I find it interesting, all of the consumer protection groups that are rallying behind certain members of Congress, pressing them to pass some form of federal APR rate cap for all consumer credit transactions in the US. While the efforts of these consumer groups may be considered laudable, as well as the efforts of Congress, their actions could prove to be downright dangerous to the very consumers they are attempting to protect.
The reason I say this is because I know these consumers closely and personally, having been a pawnbroker for over 30 years. I also admit I have experienced first-hand what their short-term credit crisis feels like having had to turn to the pawn industry earlier in my life on several occasions to provide some much-needed short-term credit for my own financial dilemmas. While I cannot speak on the effects such a federal APR rate cap would have on other forms of short-term credit currently available in the US, I can offer my point of view on the effect this would have on the pawnbroking industry in the US and the millions of customers it provides credit to.
From my own experience, roughly half of these current pawnshop consumers would end up paying additional charges to their banks through none sufficient funds fees and overdraft protection fees amounting to an APR that would make any pawnbroker blush. The other half of these current pawnshop consumers would end up turning to unlicensed unregulated (and presumably unsavory) short-term lending alternatives because they do not have any formal banking relationship. This is because the pawnbroking industry as we know it in the US cannot and will not survive with any of the federal APR rate caps proposed. Here’s a simple example of why.
In my pawnbroking career the average dollar amount on the pawn loans I have written are roughly $100 each. The average length of time my typical customer takes to pay this $100 loan back is roughly 45 days. Because I charged 15% finance charge per month, this translates to a $122.50 loan payoff for the average size loan paid off in the average amount of time. Far less expensive for the consumer than what they would be charged for an NSF check, an automatic overdraft protection fee, a reconnect fee for a utility, or missed payment on their credit card.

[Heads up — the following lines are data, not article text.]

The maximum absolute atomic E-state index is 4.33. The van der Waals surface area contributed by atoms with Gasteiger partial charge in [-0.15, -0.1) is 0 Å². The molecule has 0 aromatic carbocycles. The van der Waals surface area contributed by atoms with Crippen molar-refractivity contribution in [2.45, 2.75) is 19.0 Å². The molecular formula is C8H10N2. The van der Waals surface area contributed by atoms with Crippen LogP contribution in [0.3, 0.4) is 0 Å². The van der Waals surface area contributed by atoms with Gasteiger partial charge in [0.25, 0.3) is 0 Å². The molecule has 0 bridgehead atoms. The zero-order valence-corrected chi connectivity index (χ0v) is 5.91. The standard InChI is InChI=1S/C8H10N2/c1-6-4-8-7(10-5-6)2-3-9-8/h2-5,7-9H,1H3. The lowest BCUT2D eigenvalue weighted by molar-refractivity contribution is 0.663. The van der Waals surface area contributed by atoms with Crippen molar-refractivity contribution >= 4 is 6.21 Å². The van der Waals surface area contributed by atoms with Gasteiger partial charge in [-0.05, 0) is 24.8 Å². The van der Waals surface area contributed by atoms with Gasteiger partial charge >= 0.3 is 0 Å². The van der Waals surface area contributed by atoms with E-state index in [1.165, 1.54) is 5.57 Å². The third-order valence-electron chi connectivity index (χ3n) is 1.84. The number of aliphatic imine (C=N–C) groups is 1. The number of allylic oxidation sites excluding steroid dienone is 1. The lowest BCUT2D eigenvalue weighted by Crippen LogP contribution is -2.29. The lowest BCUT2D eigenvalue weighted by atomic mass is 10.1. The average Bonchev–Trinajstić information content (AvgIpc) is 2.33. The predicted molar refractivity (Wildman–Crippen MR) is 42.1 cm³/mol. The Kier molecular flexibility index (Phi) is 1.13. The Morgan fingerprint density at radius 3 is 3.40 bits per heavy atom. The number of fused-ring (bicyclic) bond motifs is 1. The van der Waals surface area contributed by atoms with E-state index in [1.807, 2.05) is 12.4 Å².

But here’s the big thing. This $100 loan obtained by the consumer at my pawnshop is secured by collateral. Some form of personal property the customer decides to pledge. This personal property is the only form of recourse I have if the customer chooses not to repay the loan. That’s right, I said chooses. By giving them a choice am I actually creating debt for them?
Pawnbroking is the only form of consumer credit where the borrower actually has a choice on whether they wish to repay their loan or not. Of course, if they choose not to repay the loan within the amount of time disclosed on their pawn ticket, their loan goes into default and the pawnbroker now owns the pledged personal property and will dispose of it. But there is no additional recourse or consequences imposed on the nonpaying borrower. No lawsuits, no bad credit reporting, and no additional debt in their lives. They simply forfeit the property.
You may be wondering why the pawnbroking industry could not survive this proposed federal APR rate cap. The most generous proposal currently in Congress calls for a 36% APR cap. While this may appear as overly generous for any type of conventional lending, this methodology cannot be equally applied to the pawnbroking industry. Now if you take my typical $100 loan with the average 45 day payoff the customer would pay back $104.50. Hardly as generous as you would like to believe, and hardly sustainable for anyone in the pawnbroking industry.
I understand it may sound appalling to you that I write loans with a 180% APR disclosed on the pawn ticket, and because of this you may consider me no better than a usurious loan shark. But you’re thinking would be flawed and actual pawnshop customers understand this. Pawnshop loans are short-term, much like your average hotel stay. You probably do not give second thought to staying in a hotel with a $100 room rate per night. You certainly wouldn’t think the hotel is exploiting its poor customers by charging them $36,500 in annual rent. Would you? I think not.